Innovators in Rural Community Economic Development
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  • The Kindness of Strangers

The Kindness of Strangers

I just got back from two weeks in England and Scotland and the thing I will remember most is the kindness of strangers. Not one stranger and not one act of kindness, but many on an almost daily basis. I experienced people around me who were at relative peace with the world and their place in it; who were open to others and ready to help. For whom the words “no worries” and “no bother” came across as genuine.


What were these acts of kindness? I don’t think I can recall them all, but they included a woman who stopped us as we were looking at a map on the streets of London and asked where we were trying to go and then helped us find our way, and a young man with his father who took the time to look up the correct tire pressure for the tires on the rental car we were driving that needed air. (His information was not correct, but the gesture was terribly kind). Then there was the gentleman who overheard my request for directions and came up to me to let me know that he was going that way and would be happy to lead us – a very good thing as it turned out because the way was twisty and involved some very narrow roads we might not have had the courage to enter without his lead. Then there was the food cart man on the train who stopped to chat with us about America and made sure we knew where to get off.  There was the restauranteur who held my friend’s credit card for her after she accidently left it behind and the taxi driver who returned another friend’s multiple credit cards and driver’s license that slipped out of her wallet in the back seat. Two near disasters averted by kindness. There was the rental car agency employee who agreed to come in earlier than he otherwise would so that we had time to drop off our car and catch an early train. There was the young man behind the desk at the hotel in Oxford who was infinitely patient with us as we stored, retrieved, stored and retrieved our luggage. There were guides who went out of their way to explain things in detail, and one museum guard who said he would look the other way if we wanted to take photos if those photos would “enrich our lives as women,” then encouraged us to see an upstairs exhibit and beat us up there to show us his favorite pieces. There was the B&B owner who helped us find medicine and secure rooms at other establishments when one of us became ill, though in the end we didn’t stay the extra night.  And there was the postman who was coming by as we were hopelessly lost on the way to a castle. (Somehow, we had ended up at a pig farm instead). He did not know the place we were looking for and went on his way, only to return five minutes later with better information for us. When I asked if I could take his picture to remember his kindness, he demurred.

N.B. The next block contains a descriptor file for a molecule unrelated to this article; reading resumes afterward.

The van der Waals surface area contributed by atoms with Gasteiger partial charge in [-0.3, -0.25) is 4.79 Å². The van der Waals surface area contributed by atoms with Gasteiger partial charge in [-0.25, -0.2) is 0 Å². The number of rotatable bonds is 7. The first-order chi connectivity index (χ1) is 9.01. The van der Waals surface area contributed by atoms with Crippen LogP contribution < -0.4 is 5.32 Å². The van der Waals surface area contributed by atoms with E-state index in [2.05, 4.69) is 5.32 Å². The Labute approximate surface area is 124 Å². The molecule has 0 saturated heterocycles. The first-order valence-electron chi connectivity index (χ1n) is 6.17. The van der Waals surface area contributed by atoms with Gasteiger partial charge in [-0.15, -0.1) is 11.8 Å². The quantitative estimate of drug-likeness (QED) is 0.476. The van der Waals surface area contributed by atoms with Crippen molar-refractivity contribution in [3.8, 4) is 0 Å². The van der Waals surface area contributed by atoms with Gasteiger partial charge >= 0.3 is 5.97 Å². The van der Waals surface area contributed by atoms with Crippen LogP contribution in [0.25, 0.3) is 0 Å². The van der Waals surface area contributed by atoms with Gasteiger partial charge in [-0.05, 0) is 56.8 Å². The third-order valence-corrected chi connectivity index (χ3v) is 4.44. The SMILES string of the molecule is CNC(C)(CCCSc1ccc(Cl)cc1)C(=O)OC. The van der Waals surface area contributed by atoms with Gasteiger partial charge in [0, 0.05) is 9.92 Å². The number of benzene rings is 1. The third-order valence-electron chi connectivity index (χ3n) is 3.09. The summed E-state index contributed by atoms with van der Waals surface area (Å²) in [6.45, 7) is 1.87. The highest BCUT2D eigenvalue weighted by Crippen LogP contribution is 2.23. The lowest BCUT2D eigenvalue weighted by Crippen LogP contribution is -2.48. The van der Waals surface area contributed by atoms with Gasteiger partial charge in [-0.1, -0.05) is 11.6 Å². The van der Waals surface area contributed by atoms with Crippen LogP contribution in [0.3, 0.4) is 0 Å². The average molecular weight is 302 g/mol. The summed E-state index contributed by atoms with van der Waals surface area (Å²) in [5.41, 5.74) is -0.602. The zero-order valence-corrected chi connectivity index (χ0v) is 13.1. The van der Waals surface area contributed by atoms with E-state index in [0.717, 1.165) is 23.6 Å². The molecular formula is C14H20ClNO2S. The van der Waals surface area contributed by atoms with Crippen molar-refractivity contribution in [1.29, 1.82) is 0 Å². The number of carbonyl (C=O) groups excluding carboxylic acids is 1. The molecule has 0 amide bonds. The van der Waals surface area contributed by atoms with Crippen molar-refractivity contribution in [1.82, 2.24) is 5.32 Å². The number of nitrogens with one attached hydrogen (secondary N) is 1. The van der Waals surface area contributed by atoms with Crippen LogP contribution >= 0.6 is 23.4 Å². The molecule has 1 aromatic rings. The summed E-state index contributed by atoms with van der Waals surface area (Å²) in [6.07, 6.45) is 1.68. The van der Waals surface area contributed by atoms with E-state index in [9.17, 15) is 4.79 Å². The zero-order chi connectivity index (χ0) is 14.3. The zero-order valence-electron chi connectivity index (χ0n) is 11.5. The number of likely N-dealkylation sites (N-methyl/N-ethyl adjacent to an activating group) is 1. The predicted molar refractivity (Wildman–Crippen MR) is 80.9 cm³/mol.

In fact, I don’t remember experiencing a single incident of rudeness, brusqueness or “me first” behavior the entire two weeks. I don’t honestly know what to attribute this to, though I will say it created a feeling of relaxation, security, and well-being in me that I have not experienced at home in the United States in many years. And, it made me more aware of the power of simple kindness to connect, uplift, soothe, and heal. Now it is my turn to try being more kind more often.